Case example

In 2015 Yvonne Chaka-Chaka and Kelly Khumalo were at each others throats ngoba the latter took ingoma ka Yvonne and re-worked it wayibiza Asine. The song was originally produced by Chicco Twala for Yvonne back in 1997 titled "Rea lotsha", decades later Chicco remixed the song and gave it to Kelly Khumalo and they named it Asine kwasekuvuk' iverbal s'bhakela ke namanje uthuli alukahlali phansi asaz' iyozala nkomoni.

Likeness rights

In addition to using a copyrighted work, you can be also be sued for using someone else's name, likeness, or personal attributes without permission (most often when used commercially).

The right of publicity is essentially the right to control the commercial use of your identity and image. The most common way to get in trouble here is by using the legally protected name or likeness of another for commercial gain without consent. This differs from violation of copyrighted materials, because the claim is for the use of the person/likeness, not of the image itself. Here is an illustration: if you were to use a picture of Oliver Mtukudzi on your next album cover without permission, the photographer may have a claim for copyright infringement, and Mtukudzi would also retain a claim for violation of the right of publicity.

Case example

Several years ago, American Apparel used a photo of filmmaker Woody Allen, taken from his film Annie Hall, on a promotional billboard. Allen sued, stating, "American Apparel…calculatingly took my name, my likeness, and image and used them publicly to promote their business." The company ended up settling for a reported $5 million.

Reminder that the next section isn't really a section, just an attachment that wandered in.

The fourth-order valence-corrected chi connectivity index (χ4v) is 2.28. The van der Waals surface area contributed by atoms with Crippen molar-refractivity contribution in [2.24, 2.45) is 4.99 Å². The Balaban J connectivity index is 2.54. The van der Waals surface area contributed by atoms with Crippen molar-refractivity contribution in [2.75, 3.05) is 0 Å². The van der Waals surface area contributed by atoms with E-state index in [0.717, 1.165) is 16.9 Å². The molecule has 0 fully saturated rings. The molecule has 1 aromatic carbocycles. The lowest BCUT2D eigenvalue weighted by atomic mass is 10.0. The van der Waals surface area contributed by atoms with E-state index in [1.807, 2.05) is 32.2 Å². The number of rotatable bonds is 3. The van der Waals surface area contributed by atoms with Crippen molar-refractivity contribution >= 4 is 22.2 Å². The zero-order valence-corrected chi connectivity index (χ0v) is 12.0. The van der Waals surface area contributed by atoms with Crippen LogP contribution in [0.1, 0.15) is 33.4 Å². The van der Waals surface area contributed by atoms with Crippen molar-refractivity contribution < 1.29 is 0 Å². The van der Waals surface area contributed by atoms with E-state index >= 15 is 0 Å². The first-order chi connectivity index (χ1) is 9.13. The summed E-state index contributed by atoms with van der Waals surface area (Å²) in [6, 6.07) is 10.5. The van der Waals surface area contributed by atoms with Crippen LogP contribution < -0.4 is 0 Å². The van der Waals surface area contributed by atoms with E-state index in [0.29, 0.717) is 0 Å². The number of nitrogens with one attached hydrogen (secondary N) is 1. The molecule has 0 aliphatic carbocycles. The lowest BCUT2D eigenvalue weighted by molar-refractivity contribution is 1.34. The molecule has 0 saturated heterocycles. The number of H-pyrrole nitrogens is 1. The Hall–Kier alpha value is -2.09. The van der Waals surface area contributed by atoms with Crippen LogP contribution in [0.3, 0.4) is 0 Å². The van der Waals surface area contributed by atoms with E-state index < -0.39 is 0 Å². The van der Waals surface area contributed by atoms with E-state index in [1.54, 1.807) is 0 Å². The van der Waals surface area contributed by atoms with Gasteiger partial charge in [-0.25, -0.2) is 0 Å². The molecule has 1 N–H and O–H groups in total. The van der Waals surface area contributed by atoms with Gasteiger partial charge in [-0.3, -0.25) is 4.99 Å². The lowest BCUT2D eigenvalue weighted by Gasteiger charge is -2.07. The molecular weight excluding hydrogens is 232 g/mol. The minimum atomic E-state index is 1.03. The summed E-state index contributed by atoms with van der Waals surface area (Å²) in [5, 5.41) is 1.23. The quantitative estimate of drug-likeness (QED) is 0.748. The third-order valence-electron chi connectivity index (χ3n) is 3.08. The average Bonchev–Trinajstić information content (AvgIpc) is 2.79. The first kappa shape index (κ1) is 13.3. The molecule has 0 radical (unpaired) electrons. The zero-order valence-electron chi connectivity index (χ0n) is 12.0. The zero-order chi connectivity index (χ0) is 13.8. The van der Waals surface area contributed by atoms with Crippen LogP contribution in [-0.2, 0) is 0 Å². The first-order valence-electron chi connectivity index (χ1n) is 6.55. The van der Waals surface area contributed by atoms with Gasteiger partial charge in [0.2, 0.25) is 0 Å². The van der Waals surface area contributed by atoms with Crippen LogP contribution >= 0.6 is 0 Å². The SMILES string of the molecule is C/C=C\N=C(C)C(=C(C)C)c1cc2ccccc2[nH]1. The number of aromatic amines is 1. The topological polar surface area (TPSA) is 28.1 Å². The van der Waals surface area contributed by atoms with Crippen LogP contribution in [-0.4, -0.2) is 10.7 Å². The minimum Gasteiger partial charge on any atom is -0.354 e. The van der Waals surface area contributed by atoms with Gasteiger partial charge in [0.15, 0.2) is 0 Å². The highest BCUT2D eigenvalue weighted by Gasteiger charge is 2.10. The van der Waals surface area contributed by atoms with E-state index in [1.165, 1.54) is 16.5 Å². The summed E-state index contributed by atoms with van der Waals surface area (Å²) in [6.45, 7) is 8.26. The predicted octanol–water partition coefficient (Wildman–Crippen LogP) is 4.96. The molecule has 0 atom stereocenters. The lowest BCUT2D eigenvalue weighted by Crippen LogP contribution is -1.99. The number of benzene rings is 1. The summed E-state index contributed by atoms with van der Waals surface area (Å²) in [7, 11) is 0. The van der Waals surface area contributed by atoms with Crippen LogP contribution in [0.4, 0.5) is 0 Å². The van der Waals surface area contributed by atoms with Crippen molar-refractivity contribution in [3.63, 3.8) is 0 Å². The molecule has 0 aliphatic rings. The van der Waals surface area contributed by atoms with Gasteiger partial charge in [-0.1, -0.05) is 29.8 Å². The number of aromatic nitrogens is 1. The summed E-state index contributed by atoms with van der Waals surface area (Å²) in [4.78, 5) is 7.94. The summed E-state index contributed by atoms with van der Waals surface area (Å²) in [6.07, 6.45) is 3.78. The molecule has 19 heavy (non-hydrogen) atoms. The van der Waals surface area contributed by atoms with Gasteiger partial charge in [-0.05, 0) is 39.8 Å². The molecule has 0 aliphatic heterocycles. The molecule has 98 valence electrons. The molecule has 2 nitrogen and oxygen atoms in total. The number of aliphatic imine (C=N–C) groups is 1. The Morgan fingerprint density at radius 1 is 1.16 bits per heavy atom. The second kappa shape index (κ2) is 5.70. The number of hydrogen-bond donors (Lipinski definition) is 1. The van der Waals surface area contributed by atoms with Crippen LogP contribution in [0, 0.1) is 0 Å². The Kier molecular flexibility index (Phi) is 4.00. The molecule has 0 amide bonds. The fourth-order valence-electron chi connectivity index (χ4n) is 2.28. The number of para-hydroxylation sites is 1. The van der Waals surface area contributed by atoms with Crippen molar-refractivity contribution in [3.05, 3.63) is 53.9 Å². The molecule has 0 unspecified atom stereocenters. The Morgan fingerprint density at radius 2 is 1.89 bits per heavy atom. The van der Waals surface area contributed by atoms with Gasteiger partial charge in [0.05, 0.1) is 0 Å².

In S.A ngo 2007  the King of Kwaito Arthur Mafokate released ingoma efana ncamashi neka Dj-Cleo and called it "kusal' abasalayo". Eka Cleo was called "Sisi ngihamba nawe", these songs are very similar from the beat arrangements to the way amalyrics afakwe ngakhona, even though bacula ngezint' ezi different kodwa uyezwa nje ukuthi someone wagawul' omunye angazi who chopped who kodwa kwaba nokugawulana okuthize la kusukela lapho lamadoda womabili awathelelan' amanzi.

How to avoid legal trouble

The truth is, you won't likely get sued over your promo poster for cover songs at the local college dive. That being said, here are some steps you can take to avoid issues.

  • If there's a piece of artwork or photo that you absolutely must use, make sure to get the permission of the copyright holder in writing. Remember, the person who took the photo or is the photo subject is not necessarily the copyright holder.
  • Just because an image seems "stock" or free, don't count on it: look for indicators of ownership (artist's name, copyright "©," year of creation, trademark "™," etc.). If you have any doubts, get consent or forget it.
  • You have the option to create original work for your album or promo materials. This, however, is not inherently risk free. "Create original artwork whenever possible and, when doing so, never use the likeness of a person; this will only complicate things down the road. If any [design] reminds me of something else out there, I just don't use it "Remember that a graphic that means nothing in your part of the world might actually mean something somewhere else." In simpler words ngithi YEKELAN' UBUSELA,MAKE YOUR OWN.